Fulton County's 9-1-1 upgrades are beginning to pay off allowing dispatchers to pinpoint the exact location of callers using cellular phones.
"In the past, if someone called for help they had to tell them where they were. Now, if it's from a cell phone, we can get within shouting distance," said Fulton County 9-1-1 Coordinator David Keck.
The county's dispatching equipment was upgraded in April. The new equipment coupled with the county's centerline system put into use a month ago allows dispatchers to see an exact location of a cellular caller. This technology will allow authorities to respond quicker to emergency situations.
"It will increase response times and help everyone all the way around," Keck said.
With the new system in place, dispatchers can locate a cellular caller depending on the proximity of the cellular tower the phone is using to make the call, Keck said. The system typically pinpoints the caller from 10 to 100 feet of the caller's location from a chip inside the phone, he said.
"It nails them to where they are at right now,"?he said.
Also, if a caller is driving down a road, the system can track the caller every 10 to 30 seconds to show the direction of travel, Keck said.
While the system is working well, it is still in the testing phase, Keck said. The centerline system still requires some changes, primarily corrections to the spellings of some street names in the county, he said. The system should be completed within the next month, he said.
The county was approved for a centerline grant last year along with many other counties in the state, including Sharp. Although some centerline projects are taking some time, Fulton County's is not.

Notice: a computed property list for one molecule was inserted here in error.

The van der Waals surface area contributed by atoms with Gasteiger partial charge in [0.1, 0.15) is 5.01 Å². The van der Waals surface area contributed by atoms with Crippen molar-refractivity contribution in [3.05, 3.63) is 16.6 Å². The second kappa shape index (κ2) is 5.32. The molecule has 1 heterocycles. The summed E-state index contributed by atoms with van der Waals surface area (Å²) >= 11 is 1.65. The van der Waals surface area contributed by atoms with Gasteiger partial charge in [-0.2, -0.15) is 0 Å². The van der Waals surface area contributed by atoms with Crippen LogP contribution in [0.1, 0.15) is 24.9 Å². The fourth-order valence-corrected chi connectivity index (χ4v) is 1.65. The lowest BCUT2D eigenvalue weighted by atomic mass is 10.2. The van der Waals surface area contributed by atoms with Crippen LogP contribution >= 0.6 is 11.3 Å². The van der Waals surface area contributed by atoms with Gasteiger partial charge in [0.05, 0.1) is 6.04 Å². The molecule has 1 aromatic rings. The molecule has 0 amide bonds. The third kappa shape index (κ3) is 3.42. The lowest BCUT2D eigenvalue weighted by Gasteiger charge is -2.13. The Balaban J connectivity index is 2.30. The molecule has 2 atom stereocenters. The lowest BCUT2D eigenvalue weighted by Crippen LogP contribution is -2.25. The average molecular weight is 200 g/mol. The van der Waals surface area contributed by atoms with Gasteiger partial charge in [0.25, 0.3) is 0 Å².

According to Keck, the county hired a private contractor to address the county in 1998. Part of the contractor's job was to create a centerline file mapping all the roads in the county, he said. The problem was, the contractor didn't finish the job. But, Keck picked up where the contractor left off. It was completed in 2000, he said. That information put the county ahead on its centerline project because all the information was already collected and on file. It was just in a different format.
"It's working out real well,"?Keck said.
The first day the system was in use, the county received a phone call that put the system to the test. The county equipment located the caller outside the county in the Sharp County portion of Cherokee Village, Keck said. Dispatch then pushed a button and transferred the call to Sharp County.
"Whatever cell phone tower picks up the call depends on where the call goes,"?Keck said.
The next upgrade to the system will be locating calls from land line phones, Keck said. It is expected to be completed by October, he said.
Sharp County Sheriff Dale Weaver said his county's computer aided dispatch system gives the dispatcher the X and Y coordinates of the caller, but that information currently does the county little good.
"We don't have the mapping system to show where it is on the map," he said, adding that the centerline project is underway but hasn't been integrated into the 9-1-1 equipment as of yet.
Being able to pinpoint the location of callers is vital, Weaver said.
"It's very important, and it always has been, but I think it's more so all the time," he said. "There are more and more cell phone calls coming in every day."
Some of those calls from cellular phones are from motorists reporting a wreck. If the caller is not familiar with the area, it may be difficult to locate the wreck, but with the mapping system that won't be a problem anymore.
"It's a very valuable tool," Weaver said.
Sharp County's dispatch system received a vital upgrade a few years ago when the county changed 9-1-1 providers and replaced the aging equipment. The upgrade provided dispatchers with a name, phone number and address of a land line phone and gave the phone number and sometimes the name on the cellular phones, Weaver said. The system was expanded a few months ago, allowing dispatchers to access the coordinates of a call.
The centerline projects don't only help with 9-1-1, but in other county offices as well. County assessors can use the information to locate parcels of land and home sites, and county road departments can also use the equipment in their daily work.
"It's a good thing all the way around," Weaver said.